Trou­ble with gam­bling hus­band and his par­ents

The Hamilton Spectator - - GO - el­liead­ DEAR EL­LIE


. Just be­fore get­ting mar­ried two years ago, I learned that my hus­band had a se­ri­ous gam­bling debt and couldn’t pay his share of the wed­ding.

I was fi­nan­cially se­cure then and cov­ered it. His par­ents promised they’d pay me back. They’re re­tired and very rich, with mul­ti­ple prop­er­ties around the world. But their re­pay­ment came with a list of ex­pec­ta­tions and want­ing us to feel guilty, caus­ing stress and fight­ing be­tween my hus­band and me.

I de­cided to write off the amount I was owed, so we could start our life to­gether.

Re­cently, my hus­band de­cided to pay me back and started gam­bling again.

He went through much of my life sav­ings and ac­cu­mu­lated more debt (dou­ble what his par­ents owed me!).

I wrote off my life sav­ings but don’t want to help him fur­ther — the debt is his prob­lem. I’ve pro­tected my­self fi­nan­cially. He’s fi­nally get­ting pro­fes­sional help for his gam­bling ad­dic­tion.

I’m learn­ing to trust that his ef­forts and ther­apy are pay­ing off.

How­ever, he’s still con­vinced that his par­ents will bail him out.

I feel ex­treme resentment (even ha­tred) to­ward my in-laws. They’re self­ish, self-cen­tred peo­ple. I be­lieve it’s why all their chil­dren have vary­ing de­grees of ad­dic­tions and trou­bling be­hav­iours.

My hus­band sees some of this. But he doesn’t be­lieve they’re bad peo­ple.

Even if we can move on from his fi­nan­cial cheat­ing, we’ll never be good un­til I can find a way to han­dle his fam­ily (whom we can’t avoid as we’re part of the same com­mu­nity).

How do I get over this?


You’re a very re­source­ful, for­giv­ing woman at heart. Your hus­band’s lucky for your un­der­stand­ing and sup­port.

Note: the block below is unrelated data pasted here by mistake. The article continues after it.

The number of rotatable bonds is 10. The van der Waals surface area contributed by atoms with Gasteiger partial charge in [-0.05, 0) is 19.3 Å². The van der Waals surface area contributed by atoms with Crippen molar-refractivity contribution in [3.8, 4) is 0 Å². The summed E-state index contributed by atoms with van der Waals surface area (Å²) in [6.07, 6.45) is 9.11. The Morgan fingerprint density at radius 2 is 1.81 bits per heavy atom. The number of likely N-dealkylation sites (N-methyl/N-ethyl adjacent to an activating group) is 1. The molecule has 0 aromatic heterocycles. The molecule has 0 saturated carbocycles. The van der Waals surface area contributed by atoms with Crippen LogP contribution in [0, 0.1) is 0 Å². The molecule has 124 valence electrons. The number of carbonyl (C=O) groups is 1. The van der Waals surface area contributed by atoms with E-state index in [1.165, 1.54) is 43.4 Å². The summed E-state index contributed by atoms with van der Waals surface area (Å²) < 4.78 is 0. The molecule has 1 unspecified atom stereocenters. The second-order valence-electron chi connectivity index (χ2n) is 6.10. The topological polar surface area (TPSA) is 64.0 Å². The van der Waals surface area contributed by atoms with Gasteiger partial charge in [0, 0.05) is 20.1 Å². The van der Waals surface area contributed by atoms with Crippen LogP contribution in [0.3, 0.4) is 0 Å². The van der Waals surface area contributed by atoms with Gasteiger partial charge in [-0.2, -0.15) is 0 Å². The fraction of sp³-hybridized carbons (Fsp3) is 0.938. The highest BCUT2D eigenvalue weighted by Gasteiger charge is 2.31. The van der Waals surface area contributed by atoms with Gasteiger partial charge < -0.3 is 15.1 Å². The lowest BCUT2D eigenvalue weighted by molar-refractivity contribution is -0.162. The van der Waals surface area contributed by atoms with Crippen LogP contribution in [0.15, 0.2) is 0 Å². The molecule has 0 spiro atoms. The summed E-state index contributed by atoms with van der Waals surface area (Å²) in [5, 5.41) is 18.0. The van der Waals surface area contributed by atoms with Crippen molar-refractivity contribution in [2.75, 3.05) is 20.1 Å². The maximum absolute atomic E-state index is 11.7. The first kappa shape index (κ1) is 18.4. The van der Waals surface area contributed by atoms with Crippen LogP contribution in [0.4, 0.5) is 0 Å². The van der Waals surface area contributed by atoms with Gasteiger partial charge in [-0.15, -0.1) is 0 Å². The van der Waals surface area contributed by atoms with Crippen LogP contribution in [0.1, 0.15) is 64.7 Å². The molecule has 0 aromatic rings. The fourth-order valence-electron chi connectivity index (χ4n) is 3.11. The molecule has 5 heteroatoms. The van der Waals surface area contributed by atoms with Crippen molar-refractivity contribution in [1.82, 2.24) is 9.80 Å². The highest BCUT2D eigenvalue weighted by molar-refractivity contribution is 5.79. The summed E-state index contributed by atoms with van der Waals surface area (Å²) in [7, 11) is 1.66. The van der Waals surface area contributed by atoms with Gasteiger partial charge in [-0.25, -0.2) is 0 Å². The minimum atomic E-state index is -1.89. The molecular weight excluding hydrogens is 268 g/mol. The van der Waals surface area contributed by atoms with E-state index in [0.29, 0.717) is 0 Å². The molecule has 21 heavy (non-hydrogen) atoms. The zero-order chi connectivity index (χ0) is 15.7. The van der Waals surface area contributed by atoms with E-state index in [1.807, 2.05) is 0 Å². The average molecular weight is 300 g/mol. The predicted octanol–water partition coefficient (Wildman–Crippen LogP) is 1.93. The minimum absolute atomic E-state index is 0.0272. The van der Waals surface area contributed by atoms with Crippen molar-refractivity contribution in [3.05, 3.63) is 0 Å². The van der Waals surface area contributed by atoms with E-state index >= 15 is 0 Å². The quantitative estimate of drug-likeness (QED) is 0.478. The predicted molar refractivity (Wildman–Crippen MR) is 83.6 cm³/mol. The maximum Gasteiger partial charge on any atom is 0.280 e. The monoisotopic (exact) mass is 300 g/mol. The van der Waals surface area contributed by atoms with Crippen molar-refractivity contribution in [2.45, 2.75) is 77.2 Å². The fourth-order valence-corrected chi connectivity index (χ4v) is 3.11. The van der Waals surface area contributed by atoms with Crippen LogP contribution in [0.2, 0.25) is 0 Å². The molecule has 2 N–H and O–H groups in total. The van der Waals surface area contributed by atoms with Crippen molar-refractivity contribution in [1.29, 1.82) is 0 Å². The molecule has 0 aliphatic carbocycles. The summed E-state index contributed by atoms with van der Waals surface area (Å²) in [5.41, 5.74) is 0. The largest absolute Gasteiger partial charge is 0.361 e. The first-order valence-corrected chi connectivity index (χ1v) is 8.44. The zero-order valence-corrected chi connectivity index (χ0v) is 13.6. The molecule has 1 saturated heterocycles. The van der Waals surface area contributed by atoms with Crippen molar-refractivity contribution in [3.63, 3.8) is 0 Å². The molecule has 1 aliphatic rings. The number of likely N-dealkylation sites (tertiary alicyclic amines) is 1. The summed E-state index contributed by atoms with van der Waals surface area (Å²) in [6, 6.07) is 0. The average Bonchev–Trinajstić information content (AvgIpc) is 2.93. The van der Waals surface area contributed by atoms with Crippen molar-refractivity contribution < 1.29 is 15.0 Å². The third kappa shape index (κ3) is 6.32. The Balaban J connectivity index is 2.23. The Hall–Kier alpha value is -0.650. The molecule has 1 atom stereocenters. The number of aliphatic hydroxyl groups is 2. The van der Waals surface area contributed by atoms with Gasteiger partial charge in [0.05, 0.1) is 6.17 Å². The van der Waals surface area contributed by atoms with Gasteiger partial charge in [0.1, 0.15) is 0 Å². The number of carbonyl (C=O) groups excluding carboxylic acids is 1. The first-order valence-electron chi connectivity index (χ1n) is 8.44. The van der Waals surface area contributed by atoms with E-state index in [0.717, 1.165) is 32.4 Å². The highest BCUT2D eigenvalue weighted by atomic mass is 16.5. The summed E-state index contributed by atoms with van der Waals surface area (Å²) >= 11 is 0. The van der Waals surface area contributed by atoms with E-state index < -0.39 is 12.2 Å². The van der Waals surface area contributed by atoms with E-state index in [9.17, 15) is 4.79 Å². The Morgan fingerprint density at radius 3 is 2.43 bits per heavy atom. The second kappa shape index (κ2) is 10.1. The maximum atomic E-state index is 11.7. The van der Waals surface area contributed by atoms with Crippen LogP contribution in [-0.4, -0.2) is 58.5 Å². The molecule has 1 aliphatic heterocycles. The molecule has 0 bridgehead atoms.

How­ever, you’ve turned your deep anger at the whole gam­bling story into blam­ing his par­ents.

In­stead, let your hus­band take full re­spon­si­bil­ity. He’s an adult who had choices; his par­ents didn’t do the gam­bling.

You’ll likely never trust or like them much, but your fo­cus has to be on han­dling life with your hus­band. Set firm bound­aries … e.g. see them in the com­mu­nity but in­vite them only when you have lots of rel­a­tives around.

Avoid all ex­pec­ta­tions of fi­nan­cial help and don’t de­pend on a fu­ture in­her­i­tance, which may never come.


Feed­back re­gard­ing the woman whose fam­ily de­nied her see­ing her mother:

Reader: “My mother and I ar­gued of­ten. When she was di­ag­nosed with a ter­mi­nal disease, I wanted to spare her the stress of ar­gu­ing.

“Un­for­tu­nately, that meant I barely talked to her.

“I wanted to apol­o­gize to her and say I loved her, but I didn’t, which I now re­gret.

“My mother also didn’t ini­ti­ate any con­ver­sa­tions with me. And I didn’t want to cause any ar­gu­ments.

“Your writer ob­vi­ously had great con­flict with her mother.

“Had she been there and ar­gued with her mother, it would’ve been very sad and try­ing for the dy­ing woman.

“It’d be bet­ter for the mother to not have this stress at the end of her life … pro­vided she chose this op­tion and it wasn’t that the sib­lings made this choice for her.

“That’s one pos­si­bil­ity — that the sib­lings were try­ing to pro­tect the mother.

“The sis­ter should now have a heartto-heart talk with the sib­lings and ask why they left her out of the mother’s dy­ing process.

“If they were pro­tect­ing the mother, then it’s noth­ing per­sonal against her.

“If they were just be­ing cruel or heart­less, then she should dis­so­ci­ate her­self from such toxic peo­ple, and find friends who can take the place of rel­a­tives.”

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